06 March 2010

Lesson #18: Don't spend too much on jeans.

The posts are coming up in no particular order, other than what I feel like writing at the given time, which is now, from a list of 30+ topics I generated at the start of the project.  However, I like this lesson for number 18, because a very important thing happens (sometimes) when a kid turns 18.  No, not the porn.  Not the cigarettes.  I'm not even talking about the voting, although that was cool.

Let's talk credit cards.

For me, there was a lag in the understanding of credit cards, and the need they served, until I became an adult.  When I was a kid, I didn't really get it.  I figured if you needed something, you bought it.  And if you didn't have the money, you just waited until you did - from allowance, birthday money, gift lists, whatever.  Of course, I was living at home and supported by my parents, but still... I had a job, I spent my own money, so this view made sense.

What I didn't understand is that as you get older, the expenses get bigger.

There are the givens: rent, insurance, utilities (yay running water!), tuition, groceries.  There are the luxuries: beer/wine, movies or dinner out, new clothes, vacations.  Then there are the hobbies: sports gear, motorcycles, sailing, fishing.

Yeah.  As kids get older, hobbies get more expensive.

A huge percentage of Americans carry 'revolving debt' - a credit card balance that never goes away.  And this sucks.  They spend a huge chunk of change each year on interest.  They sometimes live beyond their means.  I'd look up statistics, but this blog is about me, and not social commentary, so... just look at your own life experience/that of your friends', and you'll probably at least in part agree with me.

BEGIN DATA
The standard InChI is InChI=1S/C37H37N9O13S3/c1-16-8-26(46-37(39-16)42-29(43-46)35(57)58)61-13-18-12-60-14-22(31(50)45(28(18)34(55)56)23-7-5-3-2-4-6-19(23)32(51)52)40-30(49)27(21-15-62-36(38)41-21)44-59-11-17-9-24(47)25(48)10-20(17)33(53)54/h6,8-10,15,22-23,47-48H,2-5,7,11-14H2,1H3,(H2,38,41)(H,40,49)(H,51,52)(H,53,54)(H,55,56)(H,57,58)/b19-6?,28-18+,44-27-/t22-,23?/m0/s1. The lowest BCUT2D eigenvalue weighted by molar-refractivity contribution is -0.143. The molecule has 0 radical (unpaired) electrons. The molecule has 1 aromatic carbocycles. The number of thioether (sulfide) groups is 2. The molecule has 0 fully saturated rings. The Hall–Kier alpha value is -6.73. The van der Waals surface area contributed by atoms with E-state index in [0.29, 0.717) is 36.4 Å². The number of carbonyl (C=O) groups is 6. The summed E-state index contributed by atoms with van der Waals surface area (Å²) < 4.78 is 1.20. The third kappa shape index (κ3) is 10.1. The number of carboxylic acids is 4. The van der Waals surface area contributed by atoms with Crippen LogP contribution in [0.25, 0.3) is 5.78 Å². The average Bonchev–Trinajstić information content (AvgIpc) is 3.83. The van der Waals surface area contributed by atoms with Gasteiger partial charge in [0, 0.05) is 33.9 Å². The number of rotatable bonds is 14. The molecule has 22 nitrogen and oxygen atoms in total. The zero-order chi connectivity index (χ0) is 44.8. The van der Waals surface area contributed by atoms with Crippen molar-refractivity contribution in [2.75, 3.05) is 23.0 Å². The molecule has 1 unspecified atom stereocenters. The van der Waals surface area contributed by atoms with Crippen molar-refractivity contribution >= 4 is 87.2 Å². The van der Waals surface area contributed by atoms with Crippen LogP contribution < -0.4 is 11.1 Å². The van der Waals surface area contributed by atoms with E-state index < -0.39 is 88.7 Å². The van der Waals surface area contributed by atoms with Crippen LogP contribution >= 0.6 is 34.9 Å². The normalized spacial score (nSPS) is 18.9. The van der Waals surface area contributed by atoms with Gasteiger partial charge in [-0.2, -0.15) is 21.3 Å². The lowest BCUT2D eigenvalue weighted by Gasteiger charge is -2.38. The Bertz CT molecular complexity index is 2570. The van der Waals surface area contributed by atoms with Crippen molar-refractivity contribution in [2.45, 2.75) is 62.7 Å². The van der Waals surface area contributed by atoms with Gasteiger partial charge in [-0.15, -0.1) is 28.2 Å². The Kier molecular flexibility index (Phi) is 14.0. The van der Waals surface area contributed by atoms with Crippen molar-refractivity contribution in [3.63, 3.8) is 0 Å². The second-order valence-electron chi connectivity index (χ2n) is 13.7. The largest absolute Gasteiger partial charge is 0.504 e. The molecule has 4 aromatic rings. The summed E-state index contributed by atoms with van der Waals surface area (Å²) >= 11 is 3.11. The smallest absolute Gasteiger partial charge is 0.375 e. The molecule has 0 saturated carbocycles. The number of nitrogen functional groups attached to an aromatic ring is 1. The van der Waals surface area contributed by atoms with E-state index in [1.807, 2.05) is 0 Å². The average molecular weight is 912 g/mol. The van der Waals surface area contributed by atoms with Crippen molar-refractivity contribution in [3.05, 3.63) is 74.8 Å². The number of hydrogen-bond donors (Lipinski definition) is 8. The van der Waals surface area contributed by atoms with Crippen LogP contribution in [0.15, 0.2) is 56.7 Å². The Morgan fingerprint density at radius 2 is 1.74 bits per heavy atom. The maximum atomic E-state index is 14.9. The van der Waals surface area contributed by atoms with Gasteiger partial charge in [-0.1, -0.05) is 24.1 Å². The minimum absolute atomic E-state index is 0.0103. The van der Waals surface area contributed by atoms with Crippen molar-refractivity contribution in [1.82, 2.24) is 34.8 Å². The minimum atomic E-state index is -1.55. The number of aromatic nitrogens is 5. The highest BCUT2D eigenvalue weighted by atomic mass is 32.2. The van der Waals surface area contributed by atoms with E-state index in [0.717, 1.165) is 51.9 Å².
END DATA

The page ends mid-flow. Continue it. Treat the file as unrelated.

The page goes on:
So really, Lesson #18 is about fiscal responsibility. (wake up! Not an Econ lecture.)

I'm working on it.

I've gotten much better, on this side of my 20s, asking myself if I really need to be spending money on ____.  I knew someone in college who would take whatever she wanted to buy, say a sweater, and calculate the number of hours she needed to work to pay for that.  She would then consider if that item was worth the time she was going to spend to earn it.  I think this is a great way to go about things, because it cuts down on the likelihood of an impulse buy.  So that's what I try to do.  I've also gotten much better at saying 'no, I can't afford to do this' when I know I don't have the money budgeted.  I have a financial calendar that plans each account.  I shop sales and outlets, and keep in my head a dollar amount I'm willing to spend for a given item.

Occasionally, this gets blown out of the water.  I consolation-shop, or find a deal I don't want to pass up.  I fit into a pair of size 6 jeans for the first time in 12 years, and in a fit of triumph shell out three times what I'd normally spend.  Every once in a while... maybe... maybe, this is ok.  But not too often.

So the lesson is, be responsible.  Minimize debt, or better, eliminate it entirely. Have a plan.  And don't spend too much on jeans... unless they make your butt look awesome.

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